The OS can be installed on any HDD???


Well-Known Member
I have a big problem and I would like very much if you can, to have patience to read the entire post.
I'd like to give me the solution of this problem only if you are really sure and you had such problems.
PC configuration:
OS: Windows 8.1 x64
CPU: Intel Pentium Dual-Core E5200@2.5 GHz
RAM: Kingmax 4GB @ 800 MHz
GPU: Nvidia 9600 GT 1024 MB
Source: Raidmax 500 W
IDE type HDD (150 GB) (old) (8 years old): WDC WD1600JB-98GVC0 ATA Device (it says in the "Properties")
SATA 2 type HDD (500 GB) (new) (3.5 years old): WDC WD5000AAKS-00V1A0 ATA Device (it says in the "Properties")
Until now a month, my PC which had XP, 7, 8 and 8.1 over the years, had installed the OS only on the IDE type HDD. So I managed to exchange the roles of the HDDs, meaning to reinstall my OS and this time to put it on the SATA 2 type HDD. Before doing this SW operation, I opened the PC and I noticed that the IDE type HDD was set to MASTER (had no jumper connected, and the illustration on it specifies that the master module is obtained connecting no jumper on the HDD). Also this IDE type HDD is connected to the end of the IDE cable (so in the middle there is a connector that is free (unused)) and the SATA 2 type HDD is connected to the 2nd SATA port on the MB -> (SATA_1) . Physical changes inside the PC that I did were to change only the SATA cables (two in number) of the PC (one SATA 2 type HDD, and the second for the optical drive). The old SATA cables were red without clamp, and now the new ones are yellow and have clamp. Other HW modifies I haven't done.
After that I reinstalled 8.1 x64 on the new HDD (so, before that the OS was running/installed on the old HDD).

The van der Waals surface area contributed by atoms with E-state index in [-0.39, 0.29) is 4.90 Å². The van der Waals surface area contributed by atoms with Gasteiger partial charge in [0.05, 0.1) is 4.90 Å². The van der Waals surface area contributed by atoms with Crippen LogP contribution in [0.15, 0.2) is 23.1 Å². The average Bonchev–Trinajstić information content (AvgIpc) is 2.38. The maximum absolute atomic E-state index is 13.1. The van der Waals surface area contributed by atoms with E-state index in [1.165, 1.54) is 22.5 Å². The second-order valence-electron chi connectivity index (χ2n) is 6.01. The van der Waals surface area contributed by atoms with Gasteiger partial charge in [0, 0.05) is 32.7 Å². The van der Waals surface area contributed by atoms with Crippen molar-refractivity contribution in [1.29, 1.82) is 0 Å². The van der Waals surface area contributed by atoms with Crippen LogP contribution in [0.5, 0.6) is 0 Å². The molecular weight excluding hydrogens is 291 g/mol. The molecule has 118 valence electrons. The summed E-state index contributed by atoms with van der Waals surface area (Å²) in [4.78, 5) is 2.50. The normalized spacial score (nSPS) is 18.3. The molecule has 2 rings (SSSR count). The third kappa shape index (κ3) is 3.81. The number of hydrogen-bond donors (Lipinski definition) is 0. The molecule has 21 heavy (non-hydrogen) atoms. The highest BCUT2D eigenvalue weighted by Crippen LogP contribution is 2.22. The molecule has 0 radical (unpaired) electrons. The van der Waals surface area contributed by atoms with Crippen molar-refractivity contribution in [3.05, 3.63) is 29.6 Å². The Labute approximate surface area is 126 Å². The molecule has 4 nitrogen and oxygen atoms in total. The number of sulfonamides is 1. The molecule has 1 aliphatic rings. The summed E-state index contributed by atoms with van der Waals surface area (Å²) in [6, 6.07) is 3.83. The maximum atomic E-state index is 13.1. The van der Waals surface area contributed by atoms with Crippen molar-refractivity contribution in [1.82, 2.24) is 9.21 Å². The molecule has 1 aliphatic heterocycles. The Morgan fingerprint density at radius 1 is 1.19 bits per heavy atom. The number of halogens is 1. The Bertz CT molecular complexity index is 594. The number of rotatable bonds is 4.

I installed all the drivers (updated ones) and also put a virtual machine with XP Professional x86.
The problem is that now the famous phenomenon appears "System freezes for 30 seconds and Highest active time at 100% for no discernable reason. And the red light that indicates the HDD activity in this period is lit without rippling and in Task Manager, at "disk " section, the process that uses most MBs from the HDD (in this time when the phenomenon is occuring) actually uses only 0.1MB or 0.5MB maximum in most extreme cases (only in those moments when the phenomenon appears and I don't give tasks to the PC), and the percentage is 100% on "Disk" section.
The idea is that in the first days after reinstalling the OS I can say that I had this problem .... or maybe i haven't noticed it .... and now when I put the virtual machine and have loaded the HDD with info. now in the present this problem is visible and very unpleasant. I also made several "Power plans" in Windows.
I deleted those Power plans made by me, I deleted the virtual machine, I uninstalled the program specific to the virtual machine (VMware) and nothing has changed.

Questions: Do you think that the problem exists because I changed the SATA cables?
Do you think the problem exists because I made this roles reversal of the HDDs?
If the answer to the question above is "yes", there is a BIOS setting(s) to solve the problem? (AHCI, IDE)
In the situation where I am now, I use the old HDD as storege, so it should be configured as SLAVE? (now it is MASTER)
Are there HDDs on which you can not put OS's? (due to it's type? (if it is "green" type...) or because of physical configuration (connected to the second SATA port) or logical (BIOS sees it as the 2nd HDD (the new one)) .